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1 hour ago, ColumbiaHighFan2017class said:

I personally think classes should be divided more based on the realize size of the counties more so than school population

 

A team like BTW for instance with the open enrollment rules in place at any minute could become the Dade powerhouse it was a decade ago and would put them in a position to completely overwhelm 4a and they normally are not too far off from the other larger Dade powerhouses

How about this: if a school wins its district, say 2 out of 3 years, it automatically moves up one classification level and the team that finished last over that same 3 year period in that district drops down one classification level. There are some large schools that are doormats year after year and show no signs of being competitive, while you have smaller schools, like Madison County that dominate in their classification year after year. It may take a decade, but I think a competitive balance that would result from moving teams up and down would be closer if schools weren't classified simply by size, but by historic performance. A state championship and/or runner-up could automatically move you up one classification, without waiting two or three years. This could help balance out recruiting.

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10 minutes ago, HornetFan said:

How about this: if a school wins its district, say 2 out of 3 years, it automatically moves up one classification level and the team that finished last over that same 3 year period in that district drops down one classification level. There are some large schools that are doormats year after year and show no signs of being competitive, while you have smaller schools, like Madison County that dominate in their classification year after year. It may take a decade, but I think a competitive balance that would result from moving teams up and down would be closer if schools weren't classified simply by size, but by historic performance. A state championship and/or runner-up could automatically move you up one classification, without waiting two or three years. This could help balance out recruiting.

One downside there is would there be any way to ensure that classification doesn't become too large in terms of number of teams?

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21 minutes ago, HornetFan said:

How about this: if a school wins its district, say 2 out of 3 years, it automatically moves up one classification level and the team that finished last over that same 3 year period in that district drops down one classification level. There are some large schools that are doormats year after year and show no signs of being competitive, while you have smaller schools, like Madison County that dominate in their classification year after year. It may take a decade, but I think a competitive balance that would result from moving teams up and down would be closer if schools weren't classified simply by size, but by historic performance. A state championship and/or runner-up could automatically move you up one classification, without waiting two or three years. This could help balance out recruiting.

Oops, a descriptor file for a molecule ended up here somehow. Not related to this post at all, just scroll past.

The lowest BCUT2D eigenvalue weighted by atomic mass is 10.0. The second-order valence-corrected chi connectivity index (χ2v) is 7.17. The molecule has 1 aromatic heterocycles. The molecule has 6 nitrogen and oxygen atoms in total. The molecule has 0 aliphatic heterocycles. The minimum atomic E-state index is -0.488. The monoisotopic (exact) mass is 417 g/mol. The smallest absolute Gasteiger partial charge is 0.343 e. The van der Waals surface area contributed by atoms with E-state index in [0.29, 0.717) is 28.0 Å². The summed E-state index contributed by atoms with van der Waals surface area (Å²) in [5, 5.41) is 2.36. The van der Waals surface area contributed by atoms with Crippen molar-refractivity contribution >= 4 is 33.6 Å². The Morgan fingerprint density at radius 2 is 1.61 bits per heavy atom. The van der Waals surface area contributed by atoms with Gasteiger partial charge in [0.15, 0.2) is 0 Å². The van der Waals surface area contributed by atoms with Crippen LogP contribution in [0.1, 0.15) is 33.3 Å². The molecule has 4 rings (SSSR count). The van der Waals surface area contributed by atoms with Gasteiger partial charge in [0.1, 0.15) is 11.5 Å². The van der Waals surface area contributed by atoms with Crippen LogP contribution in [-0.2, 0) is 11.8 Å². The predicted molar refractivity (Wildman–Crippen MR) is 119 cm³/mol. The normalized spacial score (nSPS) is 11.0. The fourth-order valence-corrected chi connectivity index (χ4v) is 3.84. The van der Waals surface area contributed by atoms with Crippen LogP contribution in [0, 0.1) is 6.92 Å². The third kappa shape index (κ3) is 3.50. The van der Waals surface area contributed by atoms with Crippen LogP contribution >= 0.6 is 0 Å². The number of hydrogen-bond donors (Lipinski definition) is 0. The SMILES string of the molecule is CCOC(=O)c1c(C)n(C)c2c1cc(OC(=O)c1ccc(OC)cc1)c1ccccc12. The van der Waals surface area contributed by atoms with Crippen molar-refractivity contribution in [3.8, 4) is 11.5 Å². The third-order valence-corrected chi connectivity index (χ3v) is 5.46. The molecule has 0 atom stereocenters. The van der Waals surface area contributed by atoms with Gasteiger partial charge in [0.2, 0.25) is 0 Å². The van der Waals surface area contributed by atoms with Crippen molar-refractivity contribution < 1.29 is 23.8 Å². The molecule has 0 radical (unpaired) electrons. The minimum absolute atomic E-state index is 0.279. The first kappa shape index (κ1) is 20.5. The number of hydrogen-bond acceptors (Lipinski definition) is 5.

Maybe we could come up with fancy names to describe the teams that move up and down.   I suggest "promotion" and "relegation."  I have a feeling those terms might catch on.  B)

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2 hours ago, ColumbiaHighFan2017class said:

One downside there is would there be any way to ensure that classification doesn't become too large in terms of number of teams?

Yes, because when you move a team up because they are successful, you drop the lowest performing team in that class drop one level. Hopefully, the teams gravitate to a level where they are competitive.

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Just now, HornetFan said:

Are we trying to insert "political correctness" into this? :D

Please don't

 

If I see anything that starts drifting the topic in the political direction it's getting moved to the OT section

 

This discussion is a interesting football discussion but it needs to stay football because I won't allow this board to become like Florida varsity

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4 minutes ago, HornetFan said:

Yes, because when you move a team up because they are successful, you drop the lowest performing team in that class drop one level. Hopefully, the teams gravitate to a level where they are competitive.

Yes but you said state champs would automatically get moved up but the reclassification would be every 3 years so by design the highest classification would keep growing every year a few teams at a time because in addition to adding state champs in promotion automatically your also adding the best performer in a district and dropping the lowest performer but you have nothing to offset the state champ/runner up automatically being moved up within the 3 year window 

 

So either that portion would have to be scrapped or you would need something to offset it (like maybe 2 teams with lowest record automatically get moved down each year to offset the champ/runner up getting moved up)

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Also the other downside to automatically moving teams up like that is eventually in stronger areas/weaker areas you will see district sizes ranging anywhere from 2-3 teams based on how it's formatted to maybe 8-9 teams 

 

For a system like this to be applicable there needs to be a way to balance that